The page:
PUNT:

The goalie can throw or punt the ball within the penalty area when he gains possession of it. For example, a kicker drops the ball from her hands and kicks it before it reaches the ground, similar to a punt in American football.

RED CARD: 

Infractions of the rules can result in a red card. Several types of misconduct include dangerous plays, intentional handballs, and abusive behavior toward referees.

SAVE:

A goalie prevents the ball from entering the goal when an attempt to score is made. Goalies can stop the soccer ball with their heads, body, hands, arms, legs, and feet. However, it is sometimes possible for a non-goalie defender to perform an emergency “save” by blocking without using their hands.

SET PIECE:

A set piece in soccer refers to a specific, designed play that the team about to take a free kick has already planned out (and probably practiced). Set pieces are frequently used on corner and direct kicks on the offensive side of the field near the opponent’s goal.

STRIKER:

A forward is also called a forward. In soccer, a striker is a player who has developed the ability to strike the ball accurately and powerfully. Strikers generally position themselves as far ahead as possible without being offside. 

STOPPAGE TIME:

Added time can also be referred to as stoppage time. This is because the injury does not usually stop the play clock in soccer.

SWEEPER:

Before the goalie, the sweeper is the last line of defense. In front of the goalie, the sweeper is positioned behind the defending fullbacks. He prevents goals from being scored by sweeping the ball out of potential scoring areas.

In modern higher-level stadiums, the sweeper position is now more popular than it once was in youth soccer.

THROW IN:

During a throw-in, the soccer ball is returned to the playing field after it has gone out of play over one of the sidelines (touchlines). The team that didn’t touch the ball last before it went out throws it.

It is common for the youngest soccer players to struggle with the throw-in technique. As a result, the other team receives the throw-in. You can read my post on youth soccer rules to learn more about the rules parents often misunderstand.

TACKLE:

In football, a tackle is a defensive stop of the opponent’s progress with the ball. An American football tackle is when a player’s body is grabbed, held, or hit to bring them to the ground. It does not exist in soccer.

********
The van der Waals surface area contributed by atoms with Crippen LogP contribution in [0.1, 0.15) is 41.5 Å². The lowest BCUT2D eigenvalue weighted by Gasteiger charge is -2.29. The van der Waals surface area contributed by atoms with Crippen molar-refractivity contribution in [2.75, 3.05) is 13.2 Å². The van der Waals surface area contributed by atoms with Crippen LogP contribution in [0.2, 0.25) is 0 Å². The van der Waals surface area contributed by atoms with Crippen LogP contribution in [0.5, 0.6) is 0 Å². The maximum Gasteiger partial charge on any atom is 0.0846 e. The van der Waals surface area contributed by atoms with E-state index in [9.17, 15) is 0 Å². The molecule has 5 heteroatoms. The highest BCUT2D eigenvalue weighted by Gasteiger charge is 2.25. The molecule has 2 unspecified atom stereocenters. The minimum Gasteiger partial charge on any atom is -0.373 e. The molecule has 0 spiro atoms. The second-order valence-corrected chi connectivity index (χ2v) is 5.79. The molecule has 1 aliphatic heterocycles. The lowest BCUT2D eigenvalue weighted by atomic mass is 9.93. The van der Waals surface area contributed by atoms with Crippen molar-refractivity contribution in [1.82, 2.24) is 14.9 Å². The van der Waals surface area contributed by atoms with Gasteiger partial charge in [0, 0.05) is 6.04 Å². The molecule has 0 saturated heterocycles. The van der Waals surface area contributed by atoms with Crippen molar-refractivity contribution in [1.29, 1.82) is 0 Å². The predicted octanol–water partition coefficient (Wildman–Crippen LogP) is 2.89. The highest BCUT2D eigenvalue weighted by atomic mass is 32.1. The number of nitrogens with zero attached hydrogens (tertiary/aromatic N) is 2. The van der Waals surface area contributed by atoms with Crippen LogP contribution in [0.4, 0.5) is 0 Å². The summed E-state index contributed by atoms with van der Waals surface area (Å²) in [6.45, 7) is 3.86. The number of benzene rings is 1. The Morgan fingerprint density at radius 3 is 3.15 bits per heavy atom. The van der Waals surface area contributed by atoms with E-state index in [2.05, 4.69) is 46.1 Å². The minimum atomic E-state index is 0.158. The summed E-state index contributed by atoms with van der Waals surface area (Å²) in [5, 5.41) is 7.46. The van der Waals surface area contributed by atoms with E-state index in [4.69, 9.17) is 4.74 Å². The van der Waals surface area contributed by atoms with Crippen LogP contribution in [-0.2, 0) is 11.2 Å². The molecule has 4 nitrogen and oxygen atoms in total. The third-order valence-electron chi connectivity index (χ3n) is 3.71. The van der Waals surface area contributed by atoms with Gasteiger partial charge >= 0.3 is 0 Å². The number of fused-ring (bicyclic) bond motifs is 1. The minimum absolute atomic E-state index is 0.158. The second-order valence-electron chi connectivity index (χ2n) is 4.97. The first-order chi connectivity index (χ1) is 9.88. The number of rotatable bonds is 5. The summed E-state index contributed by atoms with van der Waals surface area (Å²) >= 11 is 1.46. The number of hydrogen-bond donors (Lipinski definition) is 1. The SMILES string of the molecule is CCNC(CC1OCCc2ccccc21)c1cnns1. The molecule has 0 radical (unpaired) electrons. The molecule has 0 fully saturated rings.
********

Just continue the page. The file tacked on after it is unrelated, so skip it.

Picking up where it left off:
TOUCHLINE:

A soccer field has two touchlines, and stripes along its longer sides. For the soccer ball to be considered out of play, it must cross the line completely.

VOLLEY:

In soccer, a volley involves kicking the ball in the air before it hits the ground. It takes excellent foot-eye coordination, precise timing, and judgment to execute a good volley successfully.

WALL:

Incredibly close to a goal, the defending team can arrange several players in a line to act as a wall to prevent a score. On a free kick by the opposition, the wall must be at least 10 yards from the ball’s kicking spot. If the lift is closer than 10 yards to the goal line, the rule does not apply. 

WOODWORK:

“Hitting the woodwork” refers to the ball hitting the crossbar or one of the goalposts. The first soccer goals were made of wood.

WORLD CUP:

The World Cup is the world’s biggest and most prestigious soccer tournament. However, only 32 nations qualify for the World Cup through qualifying matches.

YELLOW CARD:

Referees issue yellow cards for certain types of fouls. When an athlete engages in a dangerous play, behaves unsportsmanlike, or breaks a rule, it’s considered a warning. The opposition is awarded a free kick on the spot where the foul occurred.

Yellow cards issued to the same player within a match automatically become red cards and the player is removed from the game.